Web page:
Beef Quality Assurance program ensures quality meat and improves profits

Processed steaks at the OSU Clark Meat Lab. Photo by Lynne Ketchum.

The national Beef Quality Assurance (BQA) program, developed by the National Cattlemen’s Beef Association, is meant to promote safe and wholesome beef, raise consumer confidence and bring bigger profits. Major beef packing plants require BQA certification and some small-scale meat farmers in Oregon are using certification to promote their niche meat products. But many beef producers don’t have the certification.

BQA certification is implemented by Oregon State University Extension Service, which promotes BQA-approved best management practices. The certification is available to cow-calf operators, stocker operations, feedyards and transporters, who must participate in workshops and pass a BQA test before getting certified.

Beginning in January 2019, three major beef packers in Oregon required feedyard BQA certification. A year later, all transporters hauling cattle to major packers in the region had to be certified. There is a strong demand in Oregon cattle industry to get certified and Extension has a crucial role to play. The Oregon BQA Team was modified to equip Extension Service personnel and industry partners across Oregon to offer BQA certification.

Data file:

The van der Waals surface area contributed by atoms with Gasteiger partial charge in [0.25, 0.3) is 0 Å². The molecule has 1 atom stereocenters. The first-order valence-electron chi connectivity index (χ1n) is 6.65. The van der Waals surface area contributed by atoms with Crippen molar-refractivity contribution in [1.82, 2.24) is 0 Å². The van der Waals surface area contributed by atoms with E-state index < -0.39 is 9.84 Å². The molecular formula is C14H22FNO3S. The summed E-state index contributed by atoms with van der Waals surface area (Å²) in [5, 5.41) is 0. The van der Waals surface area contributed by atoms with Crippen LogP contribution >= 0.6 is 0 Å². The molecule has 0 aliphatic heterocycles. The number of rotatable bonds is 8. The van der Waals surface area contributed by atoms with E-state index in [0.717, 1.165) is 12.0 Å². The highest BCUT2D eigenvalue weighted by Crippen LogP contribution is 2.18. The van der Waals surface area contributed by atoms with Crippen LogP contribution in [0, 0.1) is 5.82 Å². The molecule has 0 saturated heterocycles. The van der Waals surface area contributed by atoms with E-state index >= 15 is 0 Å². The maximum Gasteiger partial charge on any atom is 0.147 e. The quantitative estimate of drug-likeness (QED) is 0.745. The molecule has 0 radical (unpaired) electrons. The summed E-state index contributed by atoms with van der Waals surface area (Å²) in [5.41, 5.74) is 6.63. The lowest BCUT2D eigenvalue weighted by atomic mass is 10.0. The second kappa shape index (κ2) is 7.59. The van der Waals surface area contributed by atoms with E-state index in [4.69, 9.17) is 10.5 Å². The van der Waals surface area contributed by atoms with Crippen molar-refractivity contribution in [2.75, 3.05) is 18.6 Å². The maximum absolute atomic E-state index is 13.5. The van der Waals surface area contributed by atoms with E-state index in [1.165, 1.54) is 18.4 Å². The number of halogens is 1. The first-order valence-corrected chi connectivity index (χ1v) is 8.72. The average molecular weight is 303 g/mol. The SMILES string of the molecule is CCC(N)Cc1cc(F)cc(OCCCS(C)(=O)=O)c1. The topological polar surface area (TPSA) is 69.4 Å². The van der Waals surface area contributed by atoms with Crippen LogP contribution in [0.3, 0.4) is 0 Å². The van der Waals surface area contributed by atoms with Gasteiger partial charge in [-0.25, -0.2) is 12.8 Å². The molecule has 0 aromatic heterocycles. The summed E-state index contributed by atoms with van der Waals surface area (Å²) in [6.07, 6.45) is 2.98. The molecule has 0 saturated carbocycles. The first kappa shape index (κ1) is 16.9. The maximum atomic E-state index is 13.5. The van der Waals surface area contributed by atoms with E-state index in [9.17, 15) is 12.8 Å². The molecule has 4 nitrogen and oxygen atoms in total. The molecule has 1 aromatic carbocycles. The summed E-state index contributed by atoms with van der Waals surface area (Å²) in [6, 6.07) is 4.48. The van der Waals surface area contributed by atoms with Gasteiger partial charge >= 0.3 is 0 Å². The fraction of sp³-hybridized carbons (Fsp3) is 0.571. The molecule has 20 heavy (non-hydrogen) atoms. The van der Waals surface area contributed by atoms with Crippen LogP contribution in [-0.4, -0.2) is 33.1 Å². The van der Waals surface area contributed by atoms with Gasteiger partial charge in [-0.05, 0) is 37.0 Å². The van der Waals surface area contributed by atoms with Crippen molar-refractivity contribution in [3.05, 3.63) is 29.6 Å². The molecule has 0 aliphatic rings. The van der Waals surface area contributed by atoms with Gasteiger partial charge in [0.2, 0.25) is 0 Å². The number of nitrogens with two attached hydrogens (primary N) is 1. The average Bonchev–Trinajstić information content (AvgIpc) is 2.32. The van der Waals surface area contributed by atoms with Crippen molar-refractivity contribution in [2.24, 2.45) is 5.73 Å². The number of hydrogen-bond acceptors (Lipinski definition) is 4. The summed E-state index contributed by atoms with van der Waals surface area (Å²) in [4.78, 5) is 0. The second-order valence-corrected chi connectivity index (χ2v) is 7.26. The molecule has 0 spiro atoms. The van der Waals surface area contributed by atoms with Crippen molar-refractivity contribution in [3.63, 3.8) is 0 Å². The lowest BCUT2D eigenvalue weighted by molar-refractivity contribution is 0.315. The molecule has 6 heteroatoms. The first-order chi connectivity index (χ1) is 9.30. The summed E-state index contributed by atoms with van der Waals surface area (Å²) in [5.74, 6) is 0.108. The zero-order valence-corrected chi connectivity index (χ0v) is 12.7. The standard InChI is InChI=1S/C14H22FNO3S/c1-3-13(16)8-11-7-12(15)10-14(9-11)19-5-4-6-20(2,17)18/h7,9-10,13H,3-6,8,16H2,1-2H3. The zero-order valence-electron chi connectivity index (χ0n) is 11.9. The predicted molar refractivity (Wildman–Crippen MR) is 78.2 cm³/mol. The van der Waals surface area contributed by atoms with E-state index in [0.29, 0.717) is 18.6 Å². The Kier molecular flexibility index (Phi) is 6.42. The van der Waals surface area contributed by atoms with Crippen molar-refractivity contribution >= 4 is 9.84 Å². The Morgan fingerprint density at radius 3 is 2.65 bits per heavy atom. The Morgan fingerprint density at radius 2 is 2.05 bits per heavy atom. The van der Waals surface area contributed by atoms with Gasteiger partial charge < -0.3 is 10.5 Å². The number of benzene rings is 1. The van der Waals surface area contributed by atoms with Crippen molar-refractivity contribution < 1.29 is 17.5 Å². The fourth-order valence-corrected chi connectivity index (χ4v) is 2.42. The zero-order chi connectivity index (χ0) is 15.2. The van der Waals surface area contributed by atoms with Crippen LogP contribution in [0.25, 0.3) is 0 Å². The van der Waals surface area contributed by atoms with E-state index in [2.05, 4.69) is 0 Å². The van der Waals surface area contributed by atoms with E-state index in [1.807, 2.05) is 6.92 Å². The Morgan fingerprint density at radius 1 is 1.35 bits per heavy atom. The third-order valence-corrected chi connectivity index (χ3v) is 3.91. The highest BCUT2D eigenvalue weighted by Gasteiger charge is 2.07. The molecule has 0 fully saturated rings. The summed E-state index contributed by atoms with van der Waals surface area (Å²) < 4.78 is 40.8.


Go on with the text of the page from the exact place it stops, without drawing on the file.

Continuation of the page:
In eastern Oregon in 2019, 80 cow-calf operators and 12 feedyard operators, six in English and six in Spanish, were certified. In addition, 26 producers were trained, and a poster presentation displayed in central Oregon as part of the 2019 Oregon Cattlemen’s Association conference. In western Oregon 71 producers were trained from 2019 to 2020.

Extension worked closely with Beef Northwest to ensure 22 feedyard workers had Spanish curriculum for BQA certification. Feedyards getting certified with new curriculum represent operations with a daily capacity of 100,000 fed cattle. Additional Extension participation went to training more Extension faculty, a veterinarian, an industry representative and two feedyard employees to become Oregon BQA Trainers.

The program improves consumer acceptance of beef and inspires beef producers to improve the safety and wholesomeness of beef. A recent study funded by Beef Checkoff dollars and conducted by Colorado State University showed a premium on cattle when marketed as raised by BQA-certified producers.

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